WASHINGTON — The Small Business Administration is setting $10 billion in federal Paycheck Protection Program small-business loan funds aside for community development organizations as a way of ensuring federal coronavirus relief funds reach underserved communities.

The carve-out was requested earlier by congressional Democrats, who raised concerns minority-owned businesses, rural communities and others are not receiving an adequate share of federal coronavirus relief. The SBA’s inspector general has separately chided the agency for failing to collect demographic information that would show whether the loans are being distributed fairly.

The funding will be restricted to so-called community development financial organizations, known as CDFI’s, which are private banks that focus on low-income, low-wealth and other neglected businesses. The SBA also sees them as a vehicle to reach minority-owned businesses.

“CDFIs provide critically important capital and technical assistance to small businesses from rural, minority and other underserved communities, especially during this economically challenging time,” SBA administrator Jovita Carranza said in a news release.

Congressional Democrats called Wednesday’s announcement “a step forward” toward ensuring federal relief dollars reach the neediest communities. In a statement shortly after the SBA’s announcement, Senate Minority Leader Chuck Schumer, D-N.Y., applauded the decision to carve out funds, but also pressed the Treasury Department to do more. The SBA has so far held off on designating funds for Minority Depository Institutions, lenders that are specifically owned or controlled by minorities.

“I want to thank Secretary Mnuchin for heeding our calls to set aside a pool of funding specifically designated for lending by CDFIs, and now we’re urging him to move on and include Minority Depository Institutions as well since they, too, are critical to expanding access to communities of color,” Schumer said in a news release.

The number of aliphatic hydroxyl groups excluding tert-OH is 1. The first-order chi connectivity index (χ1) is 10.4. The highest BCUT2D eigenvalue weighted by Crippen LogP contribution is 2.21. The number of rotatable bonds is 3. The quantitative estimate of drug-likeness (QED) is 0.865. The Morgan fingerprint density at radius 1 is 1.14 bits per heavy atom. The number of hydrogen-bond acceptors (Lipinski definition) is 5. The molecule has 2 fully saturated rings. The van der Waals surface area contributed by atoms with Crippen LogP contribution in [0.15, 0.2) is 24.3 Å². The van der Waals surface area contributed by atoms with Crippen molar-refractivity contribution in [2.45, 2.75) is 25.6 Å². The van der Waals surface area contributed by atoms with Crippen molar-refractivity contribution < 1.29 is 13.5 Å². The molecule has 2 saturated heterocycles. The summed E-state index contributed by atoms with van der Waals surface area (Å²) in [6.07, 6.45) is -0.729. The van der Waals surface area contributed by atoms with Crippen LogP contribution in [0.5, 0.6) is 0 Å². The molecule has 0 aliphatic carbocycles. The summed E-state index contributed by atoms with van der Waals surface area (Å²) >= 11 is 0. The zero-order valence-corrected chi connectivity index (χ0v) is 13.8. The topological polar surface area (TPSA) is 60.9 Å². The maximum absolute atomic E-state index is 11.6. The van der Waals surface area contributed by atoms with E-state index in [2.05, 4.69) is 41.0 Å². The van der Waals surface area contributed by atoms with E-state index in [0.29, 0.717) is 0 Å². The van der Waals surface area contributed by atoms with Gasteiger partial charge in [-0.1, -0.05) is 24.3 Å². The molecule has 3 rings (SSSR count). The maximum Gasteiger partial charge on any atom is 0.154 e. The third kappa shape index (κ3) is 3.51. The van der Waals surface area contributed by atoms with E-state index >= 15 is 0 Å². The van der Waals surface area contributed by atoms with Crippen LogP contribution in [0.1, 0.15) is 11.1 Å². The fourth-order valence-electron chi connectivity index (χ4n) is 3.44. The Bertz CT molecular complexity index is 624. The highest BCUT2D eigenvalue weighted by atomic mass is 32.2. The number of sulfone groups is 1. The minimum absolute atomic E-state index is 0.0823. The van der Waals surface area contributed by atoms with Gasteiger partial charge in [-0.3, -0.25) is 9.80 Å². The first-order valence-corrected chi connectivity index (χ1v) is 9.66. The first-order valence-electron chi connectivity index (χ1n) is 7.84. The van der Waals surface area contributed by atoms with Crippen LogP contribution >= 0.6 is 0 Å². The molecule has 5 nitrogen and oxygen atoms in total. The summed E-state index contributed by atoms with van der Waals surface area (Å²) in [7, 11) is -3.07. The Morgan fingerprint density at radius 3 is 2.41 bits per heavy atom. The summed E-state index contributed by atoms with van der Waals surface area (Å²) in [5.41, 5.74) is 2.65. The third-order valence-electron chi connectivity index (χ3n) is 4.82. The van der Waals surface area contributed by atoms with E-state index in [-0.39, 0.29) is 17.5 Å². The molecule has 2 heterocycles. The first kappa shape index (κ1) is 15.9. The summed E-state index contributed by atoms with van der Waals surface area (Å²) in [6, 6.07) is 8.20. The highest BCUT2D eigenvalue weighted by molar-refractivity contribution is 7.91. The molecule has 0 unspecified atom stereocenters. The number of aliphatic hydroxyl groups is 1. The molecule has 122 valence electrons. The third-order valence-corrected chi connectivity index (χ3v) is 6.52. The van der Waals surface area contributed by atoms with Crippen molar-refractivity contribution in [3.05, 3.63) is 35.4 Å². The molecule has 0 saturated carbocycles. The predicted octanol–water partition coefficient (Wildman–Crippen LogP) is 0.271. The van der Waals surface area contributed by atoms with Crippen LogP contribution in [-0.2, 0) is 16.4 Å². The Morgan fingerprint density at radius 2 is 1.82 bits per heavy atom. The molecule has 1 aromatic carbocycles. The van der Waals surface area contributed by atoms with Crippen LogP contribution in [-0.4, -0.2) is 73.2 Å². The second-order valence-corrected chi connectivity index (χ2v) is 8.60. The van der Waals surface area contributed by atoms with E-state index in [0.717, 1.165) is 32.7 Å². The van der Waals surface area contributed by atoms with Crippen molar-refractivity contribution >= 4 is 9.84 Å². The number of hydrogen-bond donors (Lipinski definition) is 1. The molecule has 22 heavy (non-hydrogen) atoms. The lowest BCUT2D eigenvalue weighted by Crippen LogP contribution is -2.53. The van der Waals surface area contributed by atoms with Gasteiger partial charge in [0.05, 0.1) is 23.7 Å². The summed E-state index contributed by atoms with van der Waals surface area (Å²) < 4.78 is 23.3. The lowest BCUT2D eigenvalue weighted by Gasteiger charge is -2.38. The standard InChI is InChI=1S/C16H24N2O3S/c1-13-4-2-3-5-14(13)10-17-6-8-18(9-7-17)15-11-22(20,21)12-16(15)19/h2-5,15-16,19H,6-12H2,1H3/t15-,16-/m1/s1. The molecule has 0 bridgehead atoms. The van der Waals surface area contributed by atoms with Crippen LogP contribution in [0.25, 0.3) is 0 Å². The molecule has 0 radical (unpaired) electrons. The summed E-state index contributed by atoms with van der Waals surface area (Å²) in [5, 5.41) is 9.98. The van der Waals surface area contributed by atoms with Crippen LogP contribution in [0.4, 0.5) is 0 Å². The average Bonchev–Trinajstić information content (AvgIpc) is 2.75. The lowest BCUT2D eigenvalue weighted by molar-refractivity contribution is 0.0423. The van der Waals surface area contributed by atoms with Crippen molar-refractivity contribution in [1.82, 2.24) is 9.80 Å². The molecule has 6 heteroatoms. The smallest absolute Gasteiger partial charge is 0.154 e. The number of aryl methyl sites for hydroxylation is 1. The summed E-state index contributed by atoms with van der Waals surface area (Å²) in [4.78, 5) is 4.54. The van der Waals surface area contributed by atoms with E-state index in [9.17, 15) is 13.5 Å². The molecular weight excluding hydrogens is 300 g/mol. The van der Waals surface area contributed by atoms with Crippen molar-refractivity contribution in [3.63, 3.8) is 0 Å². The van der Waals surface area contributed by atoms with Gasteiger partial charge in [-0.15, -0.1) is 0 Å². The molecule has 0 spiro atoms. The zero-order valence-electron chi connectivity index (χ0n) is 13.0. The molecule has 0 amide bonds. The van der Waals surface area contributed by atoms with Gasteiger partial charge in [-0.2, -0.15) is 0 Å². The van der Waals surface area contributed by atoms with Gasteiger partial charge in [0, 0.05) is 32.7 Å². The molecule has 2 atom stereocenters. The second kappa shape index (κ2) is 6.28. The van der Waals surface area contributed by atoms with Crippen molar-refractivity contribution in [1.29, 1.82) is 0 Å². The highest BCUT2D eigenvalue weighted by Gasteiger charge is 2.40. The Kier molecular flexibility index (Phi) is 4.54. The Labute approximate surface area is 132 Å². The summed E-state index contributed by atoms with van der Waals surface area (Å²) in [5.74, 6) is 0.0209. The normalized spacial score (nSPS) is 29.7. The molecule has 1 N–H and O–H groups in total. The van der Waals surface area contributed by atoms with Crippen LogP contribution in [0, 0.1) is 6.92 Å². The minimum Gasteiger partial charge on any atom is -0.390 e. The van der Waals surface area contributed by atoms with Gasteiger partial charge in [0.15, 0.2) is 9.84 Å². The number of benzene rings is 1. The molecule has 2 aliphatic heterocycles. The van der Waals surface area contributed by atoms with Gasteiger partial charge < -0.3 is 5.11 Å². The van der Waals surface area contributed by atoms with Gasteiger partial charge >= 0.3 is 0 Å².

The Paycheck Protection Program is a $669 billion federal small-business loan effort that gives businesses forgivable, federally backed loans provided they keep paying employees. The loans are processed and disbursed by private banks, while the SBA and Treasury Department play a regulatory role.

The SBA has reported 4.4 million loans were processed through the program as of May 23, adding up to $511 billion spent so far.

Although the loans have reached millions of businesses, the program has been dogged by questions of fairness. In the initial $349 billion round of funding, large businesses and other well-financed organizations continually availed themselves of small-business loans, prompting the SBA to change its rules.

And the SBA’s inspector general concluded the SBA did not direct private lenders to prioritize minority- and female-owned businesses when they rushed to implement the program. The SBA’s failure to offer guidance to private lenders on the matter might have caused underserved communities to miss out on receiving a fair share of loans, the IG concluded.

The loan program still does not include any quotas or set-asides specifically for minority-owned lenders, although the SBA reports billions of dollars have flowed through those organizations anyway.

As of May 23, the SBA reported that minority-owned lenders had processed about 105,000 loans, adding up to approximately $10.1 billion, roughly 2% of the total Paycheck Protection Program funding. Community Development Financial Organizations have processed about $7.2 billion in PPP loans, according to the SBA.